I did notice that the video menu had YCrBr, RGB 16-235 and RGB 0-255 settings. I did check and there were only 5.1 analog outs and not 7.1. Also in the menus the audio option only listed 2-ch or 5.1. 7.1 wasn't even available over HDMI. So the Panasonic has them all beat. Don't know what this is the case.

There was no mention of any advanced audio codec either printed on the front bezel or in the menus. Only Dolby Digital and DTS. Didn't list Dolby Digital Plus, DTS-HD, Dolby TrueHD or DTS-HS Master Audio. Don't know if those will be supported later with firmware.

The media feature didn't seem to work and there was nothing in the setup to control it, although nothing was connected to the ethernet port, so maybe it needs some software on another PC to trigger it to work.

From what I saw of the demo disk, I was impressed. Likewise, I was impressed with the Sony demo disk back in May. I also continue to be impressed with my HD DVD player every time I watch a good movie too. I'd really like to see a good comparison between some movies on both formats for myself, but haven't yet. I can't see myself spending $1000 or more, so I'm probably going to get a PS3.
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post #101 of 188 Old 10-28-2006, 11:39 PM
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Quote:
Originally Posted by Walkamo
Sorry Peter,

I completely disagree.. I have not mislead anyone... All of the video that was shown on the demo disc properly shows what BD content can and does look like...

I am sorry that you disagree. The goal of the demo disc is to demonstrate what the Pioneer BD player can deliver as far as picture quality.

Chris



I

I think i understand what Peter is trying to point out here..what he said is no use to pay very expensive for Pio player, you'll got the same result as Samsung, is also very good BR player...the danger of demo disc has many and many time brought up confusion and put the blame on Samsung product....Indeed, media has many and many time seen BR demo at Worwilde show and impressed by its capability.. then at the release of Samsung, the PQ and SQ test has showed horrible result with very first BR disc ...was it fair for Samsung? The demo disc should be made in the same condition as commercial disc..otherwise, that will disappoint again consumer and that against BR

Just my humble HD DVD supporter thought :)
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post #102 of 188 Old 10-28-2006, 11:54 PM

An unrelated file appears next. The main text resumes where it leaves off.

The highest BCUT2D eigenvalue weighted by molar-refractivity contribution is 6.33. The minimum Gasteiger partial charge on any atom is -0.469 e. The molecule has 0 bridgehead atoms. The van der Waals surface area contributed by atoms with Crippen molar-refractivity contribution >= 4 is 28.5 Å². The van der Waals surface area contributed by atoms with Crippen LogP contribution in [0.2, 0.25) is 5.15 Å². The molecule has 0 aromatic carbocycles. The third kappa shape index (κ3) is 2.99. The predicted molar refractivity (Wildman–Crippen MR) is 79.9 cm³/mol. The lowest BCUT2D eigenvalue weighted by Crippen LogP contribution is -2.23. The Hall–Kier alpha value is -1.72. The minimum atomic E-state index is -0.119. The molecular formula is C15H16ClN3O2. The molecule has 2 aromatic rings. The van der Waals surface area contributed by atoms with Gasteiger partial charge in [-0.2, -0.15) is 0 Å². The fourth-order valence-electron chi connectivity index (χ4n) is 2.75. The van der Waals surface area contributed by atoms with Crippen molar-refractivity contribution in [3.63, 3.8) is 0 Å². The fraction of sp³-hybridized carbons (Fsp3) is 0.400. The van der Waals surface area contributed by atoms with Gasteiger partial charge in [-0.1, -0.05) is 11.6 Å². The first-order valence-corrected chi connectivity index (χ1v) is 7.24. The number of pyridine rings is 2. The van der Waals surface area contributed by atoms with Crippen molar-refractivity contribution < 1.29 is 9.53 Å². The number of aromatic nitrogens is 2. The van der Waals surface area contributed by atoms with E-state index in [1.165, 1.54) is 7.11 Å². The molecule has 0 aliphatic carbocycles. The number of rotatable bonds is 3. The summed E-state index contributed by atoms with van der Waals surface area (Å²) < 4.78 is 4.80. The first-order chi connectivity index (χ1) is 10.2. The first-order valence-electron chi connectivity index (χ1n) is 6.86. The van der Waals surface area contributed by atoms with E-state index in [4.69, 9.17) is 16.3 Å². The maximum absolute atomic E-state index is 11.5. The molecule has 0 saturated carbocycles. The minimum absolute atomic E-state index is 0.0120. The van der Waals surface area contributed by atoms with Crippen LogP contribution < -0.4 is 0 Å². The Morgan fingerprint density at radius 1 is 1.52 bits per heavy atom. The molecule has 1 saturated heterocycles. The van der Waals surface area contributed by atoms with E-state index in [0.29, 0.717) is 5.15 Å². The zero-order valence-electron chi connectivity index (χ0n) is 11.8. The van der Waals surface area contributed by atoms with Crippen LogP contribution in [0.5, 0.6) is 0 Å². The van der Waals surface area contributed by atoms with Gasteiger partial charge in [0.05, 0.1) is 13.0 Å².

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Quote:
It could be misleading, if it were true. At least the part about not allowing dealers to show retail discs is not true. That was established very early in one of the ongoing threads about this player. A couple of people reported being unable to play a retail disc, but Chris walker instructed them on how to reboot the player to read these discs.
AFAIK, retailers are generally not permitted to use retail BDs or HD-DVDs as "public" demo material, due to concerns over copyright restrictions. That's part of the reason we have these demo disks in the first place.

However, there is nothing preventing a retail store from doing a private demo with scenes from an off-the-shelf HD-DVD or Blu-ray disk.

As some suggested earlier in this thread, I do wish the various manufacturers could get together and obtain the necessary rights to put scenes from actual retail HD-DVDs and BDs on a single disk for demo purposes.

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post #103 of 188 Old 10-28-2006, 11:56 PM
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Quote:
Originally Posted by Onkyo10
I think i understand what Peter is trying to point out here..what he said is no use to pay very expensive for Pio player, you'll got the same result as Samsung, is also very good BR player...the danger of demo disc has many and many time brought up confusion and put the blame on Samsung product....Indeed, media has many and many time seen BR demo at Worwilde show and impressed by its capability.. then at the release of Samsung, the PQ and SQ test has showed horrible result with very first BR disc ...was it fair for Samsung? The demo disc should be made in the same condition as commercial disc..otherwise, that will disappoint again consumer and that against BR

Just my humble HD DVD supporter thought :)
The same HD video file played from a BD player or HDDVD player or a PC with HDMI connectors will look the same on the same display as long as you use players that don't do post-processing. As long as the video is < 29Mbps. If the video is > 29MBps, then only the PC and the BD player can play it. Granted, I seriously doubt anyone can tell the difference of 20Mbps VC-1 from 30Mbps VC-1 in any actual movie other than random noise patterns designed to destroy any codec, so the ability to do > 29Mbps is moot as long as it is not random noise patterns.